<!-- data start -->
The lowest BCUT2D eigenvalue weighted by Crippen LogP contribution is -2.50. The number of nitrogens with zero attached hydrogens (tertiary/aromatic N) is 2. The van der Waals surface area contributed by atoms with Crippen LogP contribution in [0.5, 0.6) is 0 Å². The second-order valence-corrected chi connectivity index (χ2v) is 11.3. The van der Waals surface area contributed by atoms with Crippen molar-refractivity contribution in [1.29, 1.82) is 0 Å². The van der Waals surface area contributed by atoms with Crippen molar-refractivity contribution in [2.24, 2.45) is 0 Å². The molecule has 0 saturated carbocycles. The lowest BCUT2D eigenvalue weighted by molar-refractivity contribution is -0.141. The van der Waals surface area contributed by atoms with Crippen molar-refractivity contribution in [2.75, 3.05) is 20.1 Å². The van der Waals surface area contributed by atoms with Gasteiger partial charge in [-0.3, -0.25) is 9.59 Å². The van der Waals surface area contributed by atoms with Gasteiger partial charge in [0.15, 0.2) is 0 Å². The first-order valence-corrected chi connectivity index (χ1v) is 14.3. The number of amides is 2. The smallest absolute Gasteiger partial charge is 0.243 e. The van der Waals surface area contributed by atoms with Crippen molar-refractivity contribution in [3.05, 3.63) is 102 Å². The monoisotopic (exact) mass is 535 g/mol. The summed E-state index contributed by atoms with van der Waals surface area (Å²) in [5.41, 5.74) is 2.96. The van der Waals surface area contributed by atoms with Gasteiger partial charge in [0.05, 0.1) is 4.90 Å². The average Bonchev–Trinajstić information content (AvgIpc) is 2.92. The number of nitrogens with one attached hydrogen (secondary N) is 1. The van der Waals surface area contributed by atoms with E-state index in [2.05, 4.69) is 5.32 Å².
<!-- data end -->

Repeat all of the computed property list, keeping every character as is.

The lowest BCUT2D eigenvalue weighted by Crippen LogP contribution is -2.50. The number of nitrogens with zero attached hydrogens (tertiary/aromatic N) is 2. The van der Waals surface area contributed by atoms with Crippen LogP contribution in [0.5, 0.6) is 0 Å². The second-order valence-corrected chi connectivity index (χ2v) is 11.3. The van der Waals surface area contributed by atoms with Crippen molar-refractivity contribution in [1.29, 1.82) is 0 Å². The van der Waals surface area contributed by atoms with Crippen molar-refractivity contribution in [2.24, 2.45) is 0 Å². The molecule has 0 saturated carbocycles. The lowest BCUT2D eigenvalue weighted by molar-refractivity contribution is -0.141. The van der Waals surface area contributed by atoms with Crippen molar-refractivity contribution in [2.75, 3.05) is 20.1 Å². The van der Waals surface area contributed by atoms with Gasteiger partial charge in [-0.3, -0.25) is 9.59 Å². The van der Waals surface area contributed by atoms with Gasteiger partial charge in [0.15, 0.2) is 0 Å². The first-order valence-corrected chi connectivity index (χ1v) is 14.3. The number of amides is 2. The smallest absolute Gasteiger partial charge is 0.243 e. The van der Waals surface area contributed by atoms with Crippen molar-refractivity contribution in [3.05, 3.63) is 102 Å². The monoisotopic (exact) mass is 535 g/mol. The summed E-state index contributed by atoms with van der Waals surface area (Å²) in [5.41, 5.74) is 2.96. The van der Waals surface area contributed by atoms with Gasteiger partial charge in [0.05, 0.1) is 4.90 Å². The average Bonchev–Trinajstić information content (AvgIpc) is 2.92. The number of nitrogens with one attached hydrogen (secondary N) is 1. The van der Waals surface area contributed by atoms with E-state index in [2.05, 4.69) is 5.32 Å².